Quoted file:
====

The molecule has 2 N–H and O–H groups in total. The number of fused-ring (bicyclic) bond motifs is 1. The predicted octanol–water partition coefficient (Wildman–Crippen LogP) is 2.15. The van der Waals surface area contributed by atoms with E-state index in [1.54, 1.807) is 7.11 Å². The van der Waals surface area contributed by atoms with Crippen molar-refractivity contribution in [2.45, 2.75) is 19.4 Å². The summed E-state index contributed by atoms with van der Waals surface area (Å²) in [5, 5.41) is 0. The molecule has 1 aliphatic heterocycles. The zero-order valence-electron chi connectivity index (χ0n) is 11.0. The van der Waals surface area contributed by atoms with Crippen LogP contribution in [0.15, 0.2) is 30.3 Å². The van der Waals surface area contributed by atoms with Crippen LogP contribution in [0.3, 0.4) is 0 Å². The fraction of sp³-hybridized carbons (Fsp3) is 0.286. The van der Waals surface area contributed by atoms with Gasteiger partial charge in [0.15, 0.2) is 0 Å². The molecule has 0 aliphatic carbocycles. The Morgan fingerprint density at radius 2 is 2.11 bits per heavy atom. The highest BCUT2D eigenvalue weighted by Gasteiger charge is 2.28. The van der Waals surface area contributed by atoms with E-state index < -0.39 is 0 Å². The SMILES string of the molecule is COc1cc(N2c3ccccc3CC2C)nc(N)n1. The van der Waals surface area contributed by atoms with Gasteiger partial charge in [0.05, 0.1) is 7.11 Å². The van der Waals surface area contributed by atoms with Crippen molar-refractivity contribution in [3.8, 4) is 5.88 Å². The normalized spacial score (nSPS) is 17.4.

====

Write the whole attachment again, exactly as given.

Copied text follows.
The molecule has 2 N–H and O–H groups in total. The number of fused-ring (bicyclic) bond motifs is 1. The predicted octanol–water partition coefficient (Wildman–Crippen LogP) is 2.15. The van der Waals surface area contributed by atoms with E-state index in [1.54, 1.807) is 7.11 Å². The van der Waals surface area contributed by atoms with Crippen molar-refractivity contribution in [2.45, 2.75) is 19.4 Å². The summed E-state index contributed by atoms with van der Waals surface area (Å²) in [5, 5.41) is 0. The molecule has 1 aliphatic heterocycles. The zero-order valence-electron chi connectivity index (χ0n) is 11.0. The van der Waals surface area contributed by atoms with Crippen LogP contribution in [0.15, 0.2) is 30.3 Å². The van der Waals surface area contributed by atoms with Crippen LogP contribution in [0.3, 0.4) is 0 Å². The fraction of sp³-hybridized carbons (Fsp3) is 0.286. The van der Waals surface area contributed by atoms with Gasteiger partial charge in [0.15, 0.2) is 0 Å². The molecule has 0 aliphatic carbocycles. The Morgan fingerprint density at radius 2 is 2.11 bits per heavy atom. The highest BCUT2D eigenvalue weighted by Gasteiger charge is 2.28. The van der Waals surface area contributed by atoms with E-state index < -0.39 is 0 Å². The SMILES string of the molecule is COc1cc(N2c3ccccc3CC2C)nc(N)n1. The van der Waals surface area contributed by atoms with Gasteiger partial charge in [0.05, 0.1) is 7.11 Å². The van der Waals surface area contributed by atoms with Crippen molar-refractivity contribution in [3.8, 4) is 5.88 Å². The normalized spacial score (nSPS) is 17.4.